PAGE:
Coronary Heart Disease

Arteriosclerosis is a general term for the thickening and hardening of the arteries. A type of arteriosclerosis is atherosclerosis. As well as being stiff, the walls of the arteries have a build-up of plaque - a combination of cholesterol, cellular waste products, calcium and fibrin (a clotting material in the blood). New plaque tends to be soft, but is prone to rupturing. Plaque rupture can trigger the formation of a blood clot. Old plaque tends to have a lot of calcium and to be hard, which makes it somewhat less likely to rupture.

Atherosclerosis affects large and medium-sized arteries. The type of artery involved and the location of the plaque varies with each person. Researchers are still trying to determine why plaque is "patchy" (i.e., why it doesn't consistently throughout the artery, but is found only in certain locations). Atherosclerosis is a slow, progressive disease that may start as early as childhood. People's susceptibility to atherosclerosis varies with their genetic make-up and their lifestyles.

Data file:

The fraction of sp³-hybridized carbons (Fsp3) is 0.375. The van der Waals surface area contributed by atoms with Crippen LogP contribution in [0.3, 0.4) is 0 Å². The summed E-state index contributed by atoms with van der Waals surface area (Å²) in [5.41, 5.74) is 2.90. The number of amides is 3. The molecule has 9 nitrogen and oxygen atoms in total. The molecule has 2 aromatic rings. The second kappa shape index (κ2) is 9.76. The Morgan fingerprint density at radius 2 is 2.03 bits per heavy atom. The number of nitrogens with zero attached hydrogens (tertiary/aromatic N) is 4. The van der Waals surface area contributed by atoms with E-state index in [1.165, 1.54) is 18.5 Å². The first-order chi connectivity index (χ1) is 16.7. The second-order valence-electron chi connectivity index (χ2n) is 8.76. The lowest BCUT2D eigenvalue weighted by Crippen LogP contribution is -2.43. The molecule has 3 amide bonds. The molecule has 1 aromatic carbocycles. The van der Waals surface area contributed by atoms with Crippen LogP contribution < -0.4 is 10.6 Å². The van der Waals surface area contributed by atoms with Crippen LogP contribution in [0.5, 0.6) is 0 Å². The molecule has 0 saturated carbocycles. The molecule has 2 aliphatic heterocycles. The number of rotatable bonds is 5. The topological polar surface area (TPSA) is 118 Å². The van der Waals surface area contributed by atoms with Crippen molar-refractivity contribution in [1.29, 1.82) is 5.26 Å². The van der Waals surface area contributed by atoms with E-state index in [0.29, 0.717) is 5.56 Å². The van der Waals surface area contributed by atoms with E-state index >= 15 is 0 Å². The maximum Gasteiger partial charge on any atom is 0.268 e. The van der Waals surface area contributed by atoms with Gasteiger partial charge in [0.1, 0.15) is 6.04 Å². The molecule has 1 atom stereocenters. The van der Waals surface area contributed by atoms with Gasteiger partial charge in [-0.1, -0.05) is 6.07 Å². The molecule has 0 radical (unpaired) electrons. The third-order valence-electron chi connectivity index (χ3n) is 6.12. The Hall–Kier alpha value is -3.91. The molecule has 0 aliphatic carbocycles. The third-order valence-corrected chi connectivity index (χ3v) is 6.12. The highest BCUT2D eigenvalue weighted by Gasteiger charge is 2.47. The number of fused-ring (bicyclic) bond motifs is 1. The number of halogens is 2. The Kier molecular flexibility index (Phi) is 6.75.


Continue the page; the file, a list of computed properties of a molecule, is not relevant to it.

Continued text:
The circulatory system is very flexible and adaptive. Atherosclerotic plaque does not seriously impede the flow of blood until the lumen (the diameter of the blood vessel through which blood can flow) is significantly reduced.

You can find further information here: The American Heart Association Website